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Douglas Capraro Douglas Capraro

Photos: Drug Addiction in Kabul, Afghanistan


Photographer Souvid Datta offers an intimate look at the lives of some of the victims of the Afghan addiction epidemic.

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In war-torn Afghanistan, an estimated one million people, both rich and poor, are addicted to drugs. Photographer Souvid Datta’s up-close and personal photos of heroin addicts in Kabul (below, via Time), offer an intimate look at this ongoing epidemic.

It took 12 visits to Kabul’s Pul-e Sukhta bridge, where many of the city’s addicts and dealers live and use, before the 23-year-old photographer was able to gain his subjects’ trust enough to photograph them. ”I started going back alone, trying to speak to addicts above and around the bridge in Urdu,” he says. “I did this without my camera out.”

He later visited and photographed a treatment clinic in Kabul. He reports that most of those who go through treatment end up relapsing after leaving the facility, due to a lack of counseling, resources and job opportunities.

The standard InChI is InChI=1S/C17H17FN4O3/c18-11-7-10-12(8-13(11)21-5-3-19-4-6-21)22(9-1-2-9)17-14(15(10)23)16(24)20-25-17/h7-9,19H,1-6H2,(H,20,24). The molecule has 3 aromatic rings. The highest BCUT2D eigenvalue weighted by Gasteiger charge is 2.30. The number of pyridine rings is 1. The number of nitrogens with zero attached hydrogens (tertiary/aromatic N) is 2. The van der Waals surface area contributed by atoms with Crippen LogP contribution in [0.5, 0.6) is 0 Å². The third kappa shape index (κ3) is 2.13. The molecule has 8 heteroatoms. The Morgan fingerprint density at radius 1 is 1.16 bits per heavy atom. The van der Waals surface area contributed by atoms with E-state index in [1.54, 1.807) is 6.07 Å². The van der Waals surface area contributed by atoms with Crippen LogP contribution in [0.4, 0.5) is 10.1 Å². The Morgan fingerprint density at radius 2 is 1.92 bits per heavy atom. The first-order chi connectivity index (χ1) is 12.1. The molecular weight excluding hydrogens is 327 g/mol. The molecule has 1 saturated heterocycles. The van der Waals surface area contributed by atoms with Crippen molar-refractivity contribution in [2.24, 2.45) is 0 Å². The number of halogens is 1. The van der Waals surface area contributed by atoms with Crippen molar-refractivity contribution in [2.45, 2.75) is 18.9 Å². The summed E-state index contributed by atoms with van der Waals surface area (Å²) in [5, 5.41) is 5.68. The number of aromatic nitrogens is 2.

A view of Pul-e Sukhta bridge from the banks of the dried Kabul river. While hundreds often thousands of addicts swarm below in a self-fueling network of drugs, crime and despair, life seems to continue unaffected above.

A view of Pul-e Sukhta bridge from the banks of the Kabul river. Hundreds—often thousands—of people often convene here to use.

Addicts under the Pul-e Sukhta bridge sheltering from the burning summer sun above.

Addicts under the Pul-e Sukhta bridge sheltering from the sun.

Perspective from underneath the bridge, which is a home and visiting place for often up to 2000 people at a time.

Heroin addicts relax in their ward at the government-run Jangalak rehabilitation centre in Kabul.

Heroin addicts relax in their ward at the government-run Jangalak rehabilitation centre in Kabul.

Afghan National Police officers from the Anti-Narcotics Quick Reaction Force (ANQRF) carry out a raid scenario anti-drug trafficking exercise.